Sunday, April 17, 2011

The Conspirator

MPAA (PG-13) CNS/USCCB () Roger Ebert (3 stars) Fr. Dennis (3 stars)

IMDb Listing -
CNS/USCCB Review -
Roger Ebert’s Review -

The Conspirator (directed by Robert Redford, screenplay by James Solomon, story by James Solomon and Gregory Bernstein) is about the trial of Mary Surratt for her connection in the assassination of President Abraham Lincoln on the night of April 14, 1865. Mary Surratt (played in the movie by Robin Wright) had operated a Washington D.C. boarding house frequented by a number of the conspirators in the months prior to the assassination.

The case is of relevance today because it was conducted under the auspices of a military tribunal rather than civilian court in a charged atmosphere where the public was truly shocked by the horror of the crime. The crime involved not merely the assassination of President Lincoln but a conspiracy to also assassinate then Vice President Andrew Johnson and Secretary of State William H. Seward. That is, it was an attempt by a band of Confederate sympathizers, led by Lincoln’s assassin John Wilkes Booth, to effectively decapitate the U.S. government just 5 days after the surrender of General Robert E. Lee commander of the Confederate Army of Northern Virginia signaling the final defeat of the South in the American Civil War after the fall of the Confederate capital of Richmond Virginia on April 1. As such, there was also a perceived need on the part of the U.S. government to demonstrate to any would-be Confederate sympathizers that the war was truly coming to an end and _any_ further resistance even in the form of sabotage or in today’s language, terrorism, was futile.

Yet, to make the point, Mary Surratt, arguably innocent, was put to death after a questionable trial by a military tribunal and a last minute serving of a writ of habeas corpus to force her retrial in a civil court was cancelled by President Andrew Johnson by the authority that had been granted the President during the Lincoln Presidency by the Habeas Corpus Act of 1863.

The movie is well written, well directed, staged and acted and is generally faithful to the historical record.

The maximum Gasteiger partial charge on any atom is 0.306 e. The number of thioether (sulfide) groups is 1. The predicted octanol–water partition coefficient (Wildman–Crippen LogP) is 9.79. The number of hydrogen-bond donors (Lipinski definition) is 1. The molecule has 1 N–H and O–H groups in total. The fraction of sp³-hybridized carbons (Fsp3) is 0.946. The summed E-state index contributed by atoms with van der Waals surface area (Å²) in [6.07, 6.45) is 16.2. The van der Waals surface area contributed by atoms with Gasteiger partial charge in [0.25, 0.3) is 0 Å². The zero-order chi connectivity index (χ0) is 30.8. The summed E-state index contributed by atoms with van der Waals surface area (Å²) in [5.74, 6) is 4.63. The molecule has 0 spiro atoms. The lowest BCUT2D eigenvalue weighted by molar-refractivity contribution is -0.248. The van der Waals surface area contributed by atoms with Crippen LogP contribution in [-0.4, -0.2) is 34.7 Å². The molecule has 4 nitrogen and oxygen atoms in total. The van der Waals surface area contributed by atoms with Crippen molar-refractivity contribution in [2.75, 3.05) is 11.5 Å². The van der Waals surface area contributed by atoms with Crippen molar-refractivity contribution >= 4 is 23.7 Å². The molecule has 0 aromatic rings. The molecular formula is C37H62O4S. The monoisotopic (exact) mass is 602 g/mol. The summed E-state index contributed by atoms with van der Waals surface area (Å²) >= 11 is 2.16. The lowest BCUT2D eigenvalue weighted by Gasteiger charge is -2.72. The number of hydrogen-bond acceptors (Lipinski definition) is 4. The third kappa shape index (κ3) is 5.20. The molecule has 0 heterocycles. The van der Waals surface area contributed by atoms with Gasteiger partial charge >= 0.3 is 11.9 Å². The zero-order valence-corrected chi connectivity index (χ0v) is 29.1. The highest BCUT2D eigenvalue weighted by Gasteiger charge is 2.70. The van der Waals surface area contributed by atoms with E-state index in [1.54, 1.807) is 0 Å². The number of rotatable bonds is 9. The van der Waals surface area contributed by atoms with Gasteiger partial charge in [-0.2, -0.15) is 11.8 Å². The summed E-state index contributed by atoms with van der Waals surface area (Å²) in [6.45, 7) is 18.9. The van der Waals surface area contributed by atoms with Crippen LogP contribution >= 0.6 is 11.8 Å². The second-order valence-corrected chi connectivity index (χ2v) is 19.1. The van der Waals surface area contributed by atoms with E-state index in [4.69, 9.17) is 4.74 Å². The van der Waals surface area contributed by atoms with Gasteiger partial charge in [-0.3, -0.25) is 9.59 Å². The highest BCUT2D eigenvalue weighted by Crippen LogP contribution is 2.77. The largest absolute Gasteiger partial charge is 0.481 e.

Initially, Maryland Senator Reverdy Johnson (played by Tom Wilkinson) was retained for Mary Surratt's defense.  However due to various political machinations, he ended up having to recuse himself from the case and instead asked a younger lawyer and Union combat veteran Fredrick Aiken (played by James McAvoy) to take her case. Their primary opponent was U.S. Secretary of War Edwin Stanton (played by Kevin Kline) who most fervently argued that those arrested and held for the assassination of Lincoln and the attempted assassinations of Johnson and Seward be dealt with quickly and decisively "for the sake of the nation" and "the cause of [future] peace."

Many of the same issues and concerns are, of course, being raised today, with regards to the many Moslem extremists being held at Guantanamo Bay, Cuba (and at "undisclosed locations" elsewhere throughout the world) in connection with the 9/11 terrorist attack and other possible/probable conspiracies.

Added to the mix of issues in the movie was Mary Sarrott’s Catholicism (an unpopular and mistrusted religion in the United States at the time) as well as strong suggestion that several Catholic priests were successfully hiding the whereabouts of Mary Sarrott’s son John Sarrott, Jr, who was arguably far more involved in the conspiracy to kill President Lincoln and the others than his mother was. Asked in the movie by Aiken why the priests would be protecting Mary Sarrott’s son, Mary’s Confessor replied "and expose him to this [farce of a proceeding] as well?"

Movies like this stand or fall on basis of their faithfulness to the historical record of the Mary Surratt case. As noted above, it seems to me that in this regard, Redford’s movie does very well, and leaves viewers with much to think about.

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